Call these kids the rat pack

Rodents earn accolades in the classroom


Herald Writer

Mary Womack remembers well when her intrepid sixth-grade teacher at Everett’s Whittier Elementary School brought in the rats.

Great teachers, those bulging-red-eyed rodents.

In fact, when it comes to elementary school science, the rats are about all she remembers in any detail.

Rats, she learned 35 years ago, can captivate and motivate young students. So, as a teacher with a classroom of her own, rats, aka Blizzard and Daisy, are back.

"It was that term —‘hands-on’ — you hear a lot in education," said Womack, who teaches third- and fourth-graders.

"My first reaction was ‘Oh, they are messy, and they do smell. They are more work in the classroom,’ but then I thought about how important they were to me," she said.

Childhood memories of scientific exploration won out over adult instincts of inconvenience.

Actually, a couple of classrooms at Penny Creek Elementary in southeast Everett have rats. Down the hall, students in Kristina Kee’s class are monitoring the lives of Sugar and Marshmallow.

The rats are the stars in a five-week nutrition unit.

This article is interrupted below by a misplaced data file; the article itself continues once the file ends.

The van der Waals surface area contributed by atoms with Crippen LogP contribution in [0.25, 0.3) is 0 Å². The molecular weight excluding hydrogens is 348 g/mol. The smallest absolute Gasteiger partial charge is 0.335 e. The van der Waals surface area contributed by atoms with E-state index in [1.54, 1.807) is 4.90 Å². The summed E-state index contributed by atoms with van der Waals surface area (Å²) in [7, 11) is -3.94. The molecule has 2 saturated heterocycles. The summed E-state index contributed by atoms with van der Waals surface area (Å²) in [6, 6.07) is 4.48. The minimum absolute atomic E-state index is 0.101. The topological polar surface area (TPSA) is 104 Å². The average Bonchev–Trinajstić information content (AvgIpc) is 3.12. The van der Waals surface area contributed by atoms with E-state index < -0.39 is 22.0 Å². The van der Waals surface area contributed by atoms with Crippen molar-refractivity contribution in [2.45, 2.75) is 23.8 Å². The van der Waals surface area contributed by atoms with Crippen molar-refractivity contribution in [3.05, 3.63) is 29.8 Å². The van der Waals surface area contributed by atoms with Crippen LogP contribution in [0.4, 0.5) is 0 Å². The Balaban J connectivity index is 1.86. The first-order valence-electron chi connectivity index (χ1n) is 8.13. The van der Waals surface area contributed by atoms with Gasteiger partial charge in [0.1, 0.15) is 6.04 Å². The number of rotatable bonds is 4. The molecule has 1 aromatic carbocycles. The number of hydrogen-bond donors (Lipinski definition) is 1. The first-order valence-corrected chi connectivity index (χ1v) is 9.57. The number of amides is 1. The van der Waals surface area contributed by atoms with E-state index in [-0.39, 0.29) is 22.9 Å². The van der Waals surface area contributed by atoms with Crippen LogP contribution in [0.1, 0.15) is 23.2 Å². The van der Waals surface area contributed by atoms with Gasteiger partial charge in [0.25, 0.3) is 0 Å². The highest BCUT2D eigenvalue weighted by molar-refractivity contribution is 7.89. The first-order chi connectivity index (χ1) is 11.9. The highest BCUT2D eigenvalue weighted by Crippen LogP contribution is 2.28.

Two rats per class. One gets sugar water; the other, milk.

The students feed and care for the lab rats while using words like "hypothesis" and learning about scientific methodology. Each week, they weigh them, measure their tails and compare differences in growth, appearance and behavior.

"You can tell which one was getting more calcium and which was having the sugar water," said Morgan Clark, a student in Kee’s fourth-grade class.

The rats came to Penny Creek through a nutrition program sponsored by the Washington State Dairy Council. Each year, the council dispatches more than 400 lab rats to more than 100 elementary schools.

The goal, according to the council, is for students to see how important it is to eat from all the food groups and to learn it is never to late to change diet habits for the better.

Beyond the math, writing, note-taking and science, the rats have helped students learn to work together in small groups, even when it comes to cleanup, the teachers report. No one seems queasy about handling them.

Karen Composano has even brought Blizzard and Daisy home for a weekend visit. With a dog and two cats at home, she kept her bedroom door closed.

"I liked to take them home because it was a new experience," she said. "You can learn a lot from a rat."

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